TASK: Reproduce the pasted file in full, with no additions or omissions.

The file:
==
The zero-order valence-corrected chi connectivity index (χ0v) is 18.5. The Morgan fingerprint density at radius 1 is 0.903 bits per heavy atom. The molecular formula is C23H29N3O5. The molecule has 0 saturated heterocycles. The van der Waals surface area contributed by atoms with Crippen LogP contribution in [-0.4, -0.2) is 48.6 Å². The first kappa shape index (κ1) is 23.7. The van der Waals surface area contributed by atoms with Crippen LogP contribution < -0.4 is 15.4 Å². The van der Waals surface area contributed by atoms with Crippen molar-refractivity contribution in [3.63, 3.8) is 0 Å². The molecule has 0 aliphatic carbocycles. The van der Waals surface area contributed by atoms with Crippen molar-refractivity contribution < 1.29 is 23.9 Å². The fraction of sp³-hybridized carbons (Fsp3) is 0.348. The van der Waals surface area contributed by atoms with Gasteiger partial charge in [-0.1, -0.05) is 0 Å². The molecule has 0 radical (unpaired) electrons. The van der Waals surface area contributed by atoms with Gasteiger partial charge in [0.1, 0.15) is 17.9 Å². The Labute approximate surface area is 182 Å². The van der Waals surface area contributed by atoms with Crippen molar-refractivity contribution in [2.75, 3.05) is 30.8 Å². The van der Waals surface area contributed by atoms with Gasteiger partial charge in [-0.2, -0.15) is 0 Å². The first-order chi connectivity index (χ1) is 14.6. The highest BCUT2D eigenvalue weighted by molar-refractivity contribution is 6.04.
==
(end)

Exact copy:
The zero-order valence-corrected chi connectivity index (χ0v) is 18.5. The Morgan fingerprint density at radius 1 is 0.903 bits per heavy atom. The molecular formula is C23H29N3O5. The molecule has 0 saturated heterocycles. The van der Waals surface area contributed by atoms with Crippen LogP contribution in [-0.4, -0.2) is 48.6 Å². The first kappa shape index (κ1) is 23.7. The van der Waals surface area contributed by atoms with Crippen LogP contribution < -0.4 is 15.4 Å². The van der Waals surface area contributed by atoms with Crippen molar-refractivity contribution in [3.63, 3.8) is 0 Å². The molecule has 0 aliphatic carbocycles. The van der Waals surface area contributed by atoms with Crippen molar-refractivity contribution < 1.29 is 23.9 Å². The fraction of sp³-hybridized carbons (Fsp3) is 0.348. The van der Waals surface area contributed by atoms with Gasteiger partial charge in [-0.1, -0.05) is 0 Å². The molecule has 0 radical (unpaired) electrons. The van der Waals surface area contributed by atoms with Gasteiger partial charge in [0.1, 0.15) is 17.9 Å². The Labute approximate surface area is 182 Å². The van der Waals surface area contributed by atoms with Crippen molar-refractivity contribution in [2.75, 3.05) is 30.8 Å². The van der Waals surface area contributed by atoms with Gasteiger partial charge in [-0.2, -0.15) is 0 Å². The first-order chi connectivity index (χ1) is 14.6. The highest BCUT2D eigenvalue weighted by molar-refractivity contribution is 6.04.